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Kashmir’s 1991 moment

Kashmir

 

Amit Kapoor

(Amit Kapoor is chair, Institute for Competitiveness. He can be contacted at amit.kapoor@competitiveness.in and tweets @kautiliya. Chirag Yadav, senior researcher, Institute for Competitiveness, has contributed to the article.)

 

The special status of Jammu & Kashmir has been revoked and the state has been bifurcated into two Union Territories. Those are the facts. Much has been discussed and debated over these decisions. But it is time to consider its future implications now. Altering the long-held governance structure was just the beginning to resolving the long-standing Kashmir problem. The real uphill task remains. How do these steps result in the development of Jammu & Kashmir and bring it closer to achieving peace and stability? That is the crux of the matter; the end goal.

A key enabler of these outcomes can be the achievement of higher economic growth and development of the region. The integration of Jammu & Kashmir to the Indian mainland brings uniformity to the economic policies of both regions. All laws applicable to other Indian states will now be applicable to it. This puts the region on a level playing field and allows faster percolation of decision making at the Centre down to the most granular level.

Earlier, laws passed by the Indian Parliament had to be separately ratified by the state legislature in Jammu & Kashmir, which caused immense delays in implementation and the region suffered as a result. For instance, a week after other states joined the GST network, the government of Jammu and Kashmir had to pass its own resolution to integrate itself into the national tax framework. And this was a law in which the former state had an interest in clearing. The gestation periods are much longer for other acts. As the Prime Minister pointed out, the Right to Education Act was still not applicable to Kashmiri students. Such limitations had impeded the decision-making process and prevented effective economic development.

The economic limitations were further exacerbated by Article 35A, which prevented non-residents from buying land in the region and availing facilities provided by the State government. When businesses could not acquire the most basic assets for setting up an enterprise, economic activity was bound to be muted. The very nature of legislation curbed economic development and, thus, eliminated all avenues of growth and prosperity that could have benefitted the Kashmiris themselves.

The extent of economic inefficiency that has existed until now with respect to Jammu & Kashmir can be realized from the fact that the region was the largest recipient of central funds until now with little to show for it. An analysis by the Institute for Competitiveness shows that between 2005 and 2006 till 2018-19, Jammu & Kashmir received around 10.5 per cent of the central grants-in-aid, which was the highest among all states. The second-highest share of these central grants was received by the state of Uttar Pradesh at around 9 per cent. That these allocations are grossly disproportionate can be seen in the light of their population shares where Jammu & Kashmir is home to 1 per cent of India’s population while Uttar Pradesh is the country’s most populous state accounting for over 16 per cent of its population.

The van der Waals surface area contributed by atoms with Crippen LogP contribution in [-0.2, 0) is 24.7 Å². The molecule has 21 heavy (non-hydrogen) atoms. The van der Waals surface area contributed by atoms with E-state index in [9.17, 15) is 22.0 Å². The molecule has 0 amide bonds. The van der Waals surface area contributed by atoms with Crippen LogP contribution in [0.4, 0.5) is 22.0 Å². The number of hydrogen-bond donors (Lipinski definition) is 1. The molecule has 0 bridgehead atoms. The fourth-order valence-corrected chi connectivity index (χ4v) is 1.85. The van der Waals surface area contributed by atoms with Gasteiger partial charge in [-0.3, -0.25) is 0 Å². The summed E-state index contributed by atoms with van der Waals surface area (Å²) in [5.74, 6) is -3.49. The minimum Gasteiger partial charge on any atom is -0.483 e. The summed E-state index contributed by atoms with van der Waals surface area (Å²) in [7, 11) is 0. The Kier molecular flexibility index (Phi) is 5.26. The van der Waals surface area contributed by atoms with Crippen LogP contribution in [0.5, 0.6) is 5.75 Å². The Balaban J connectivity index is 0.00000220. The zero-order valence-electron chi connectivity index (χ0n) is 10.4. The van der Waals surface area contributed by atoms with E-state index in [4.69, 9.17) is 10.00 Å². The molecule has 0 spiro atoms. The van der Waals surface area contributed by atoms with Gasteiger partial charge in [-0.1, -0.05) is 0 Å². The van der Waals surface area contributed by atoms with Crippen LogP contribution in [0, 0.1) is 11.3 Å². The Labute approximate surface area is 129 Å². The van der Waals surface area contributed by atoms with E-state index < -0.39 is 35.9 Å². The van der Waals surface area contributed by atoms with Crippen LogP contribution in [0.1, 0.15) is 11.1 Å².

Not only has Jammu & Kashmir been the recipient of the highest share of central grants but is also heavily dependent on them as its own revenue-generating capacity has been fairly limited. In fact, more than half of the state’s revenue, or 53 per cent to be precise, are derived from the central grants-in-aid. If central taxes are taken into consideration, this share shoots above 70 per cent.

Thus, its own capacity of generating revenue accounted for less than 30 per cent of its total revenue receipts. This is yet another reflection of the lack of economic exuberance within the region, which has stymied its government’s revenue-generating capacity through both tax and non-tax sources. Moreover, these funds have also not been managed well. Jammu & Kashmir has had a history of improper financial management with the ratio of gross fiscal deficit to the state’s GDP at an average of 5 per cent over the last four years against a national average of 3 per cent for the same period.

There have, however, been recent discussions that the former state was already quite advanced on certain social parameters. Life expectancy, for instance, is the third highest among all Indian states at 73.5. But, if a broader measure is considered like the Human Development Index, the ranking of Jammu & Kashmir has slipped two places from 9 to 11 between 1990 and 2017 with a current score of 0.68 that is quite close to the national average of 0.64. Thus, its performance has not been exceptional even on the social outcomes.

It must be admitted that there is no surety that after coming under central control Jammu & Kashmir will perform better economically. But the opening up of the local economy to outside actors will be akin to India’s liberalization moment of 1991 when it opened up its economy and integrated with the outside world. As the legal impediments to free movement of people the economic focus of the state can now be broadened beyond tourism and agriculture. Industrialization can slowly expand its prominence in the local economy. Thus, the elimination of the special status and more centrality of governance should beget higher availability of economic opportunities and wider avenues of growth for the people for Kashmir who have been long denied of the same. (IANS)

 

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